Sully asked to go out on Wednesday(September 5th). I got my garden jacket on and put the garden scissors and camera in the pocket. I put his harness on him and out the door we went on this cool morning. As I was going down the deck steps I noticed a nice bloom of the white with pink trim cosmos. I got my camera out and ready, by that time the flower had a visitor on it. What luck, I had tried to get a photo of a bumble bee on the flowers the other day but she was a bit flighty in the warm afternoon. This was a nice cool morning so she was a bit slow. I was able to get pretty close. I tried to get one more really super close but I must have touched her with the lens, so she flew away. I didn’t bother her again when she landed again. I don’t need an angry be wanting to sting me.

 

 

I was walking over to the east shed bed to pick some peppers when I noticed this in the corner of the bed. The other gladiolus canes were finished weeks ago. I thought this one might cane, but was not positive as it was small and skinny.

 

I continued over to the pepper plants, I began moving leaves around looking for peppers. I was expecting to find two peppers that were ready to pick. I was surprised to find three more.

 

Sully was all settled by the deck so I went over and turned on the water hose to begin watering. I was just about to start when I noticed this sitting on a marigold. I am pretty sure he is not a beneficial bug to the garden. I believe he is some kind of pine beetle.

After doing some research on the internets I was able to determine that it is a Monochamus notatus, the northeastern pine sawyer or notable sawyer. I was correct that they can be a pest. It is not surprising to find them around our area, we do have the Nebraska National Forest all around us. The information below was provided by Wikipedia.

Monochamus is a genus of longhorn beetles found throughout the world. They are commonly known as sawyer beetles or sawyers, as their larvae bore into dead or dying trees, especially conifers[1] such as pines. They are the type genus of the Monochamini, a tribe in the huge long-horned beetle subfamily Lamiinae, but typically included in the Lamiini today.

If sawyer beetles infect freshly cut pine logs, they can cause a 30–40% loss in value due to the tunnels their larvae bore. It’s important to process logs within a few weeks of cutting or store them in water to minimize damage.[2] Some species are known to transport phoretic Bursaphelenchus nematodes, including B. xylophilus which causes pine wilt disease.[3]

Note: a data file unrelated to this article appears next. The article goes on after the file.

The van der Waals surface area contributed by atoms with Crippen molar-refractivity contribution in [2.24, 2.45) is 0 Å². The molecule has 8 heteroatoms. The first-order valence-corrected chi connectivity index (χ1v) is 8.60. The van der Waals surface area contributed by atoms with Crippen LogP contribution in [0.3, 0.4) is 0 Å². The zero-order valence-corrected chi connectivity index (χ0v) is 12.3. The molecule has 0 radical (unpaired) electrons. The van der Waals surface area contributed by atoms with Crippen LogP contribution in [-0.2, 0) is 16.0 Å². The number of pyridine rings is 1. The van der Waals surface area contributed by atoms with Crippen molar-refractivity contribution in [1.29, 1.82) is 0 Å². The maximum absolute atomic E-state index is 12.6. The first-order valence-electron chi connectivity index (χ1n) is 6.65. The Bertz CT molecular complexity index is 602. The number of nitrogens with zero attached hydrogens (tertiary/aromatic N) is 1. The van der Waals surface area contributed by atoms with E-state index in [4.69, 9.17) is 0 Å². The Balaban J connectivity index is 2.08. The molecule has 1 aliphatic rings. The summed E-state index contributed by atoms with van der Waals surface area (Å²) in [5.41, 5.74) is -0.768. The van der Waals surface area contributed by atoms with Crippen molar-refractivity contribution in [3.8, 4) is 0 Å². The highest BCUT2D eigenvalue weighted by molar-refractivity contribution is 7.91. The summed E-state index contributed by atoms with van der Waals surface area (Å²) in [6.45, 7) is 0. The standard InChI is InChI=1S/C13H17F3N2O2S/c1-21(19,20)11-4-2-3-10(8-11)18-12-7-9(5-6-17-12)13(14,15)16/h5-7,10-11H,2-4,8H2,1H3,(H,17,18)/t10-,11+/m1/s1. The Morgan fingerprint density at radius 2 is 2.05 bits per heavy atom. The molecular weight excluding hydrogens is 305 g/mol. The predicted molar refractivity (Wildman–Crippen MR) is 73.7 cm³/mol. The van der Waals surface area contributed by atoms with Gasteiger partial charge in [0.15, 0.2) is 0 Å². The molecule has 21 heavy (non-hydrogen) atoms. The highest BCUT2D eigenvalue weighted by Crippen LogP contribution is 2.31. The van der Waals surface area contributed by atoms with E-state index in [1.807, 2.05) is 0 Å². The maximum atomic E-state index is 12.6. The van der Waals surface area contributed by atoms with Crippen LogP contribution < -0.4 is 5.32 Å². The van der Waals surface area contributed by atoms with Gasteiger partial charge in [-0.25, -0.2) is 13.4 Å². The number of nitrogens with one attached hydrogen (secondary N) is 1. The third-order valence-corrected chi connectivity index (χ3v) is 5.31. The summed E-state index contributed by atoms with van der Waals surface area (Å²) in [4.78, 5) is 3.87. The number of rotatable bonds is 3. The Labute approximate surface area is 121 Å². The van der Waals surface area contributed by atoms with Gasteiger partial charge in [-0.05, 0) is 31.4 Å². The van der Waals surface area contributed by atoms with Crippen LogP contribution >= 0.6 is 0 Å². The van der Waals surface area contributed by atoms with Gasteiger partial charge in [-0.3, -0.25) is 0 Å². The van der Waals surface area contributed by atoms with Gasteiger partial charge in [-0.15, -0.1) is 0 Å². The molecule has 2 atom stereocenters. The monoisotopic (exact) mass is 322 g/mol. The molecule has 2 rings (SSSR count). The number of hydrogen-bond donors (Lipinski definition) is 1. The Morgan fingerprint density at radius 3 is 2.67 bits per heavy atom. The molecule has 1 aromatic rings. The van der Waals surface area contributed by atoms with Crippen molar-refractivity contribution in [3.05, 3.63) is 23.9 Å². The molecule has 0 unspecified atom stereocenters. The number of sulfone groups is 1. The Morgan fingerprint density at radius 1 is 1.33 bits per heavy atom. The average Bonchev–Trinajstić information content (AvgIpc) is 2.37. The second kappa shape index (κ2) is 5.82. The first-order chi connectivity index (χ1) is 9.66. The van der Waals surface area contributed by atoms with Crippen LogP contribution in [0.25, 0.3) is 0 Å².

After noticing the beetle, I started noticing some really cool patterns in many of the other marigolds. I took these photos of the more dramatic ones.

 

Do you remember that bunch of asylum that surprised me in the west bedroom window flower bed? Well it is finally blooming now. It is just full of these tiny white flowers.

 

The wild plums that grow along some of fence line with the horse pasture have produce a good crop this year. The bushes along the county road and the top of the driveway are just bursting with plums. This is just a small bush that grows outside the back door of the house.

I was able to lean over the fence to pick this one that was within my reach. You can see here they are not as big or the same colors as the commercial kind you buy in a store. I don’t think they are good for just eating right off the bush. They are probably more suited for jam or jelly.

My Favorite Flower Photos for the Week Ending August 18th

 

My all time favorite photo is this one. I have been trying to get a shot of one all summer. The pink part sun fades really fast or the petals start to get beat up before I get a chance to take a photo.

 

The last two gladiolus canes have finally bloomed.

This was the only one of the new bulbs that toughed it out to sprout.

A white one with a pink hue.

 

The other one was a nice red.

I like the photo of it closed the best.

 

I told you it would not be long for some green bell peppers!

I hope I get lots of peppers.

My squash and cucumber plants were decimated by the evil squash bugs so I only got a few fruits.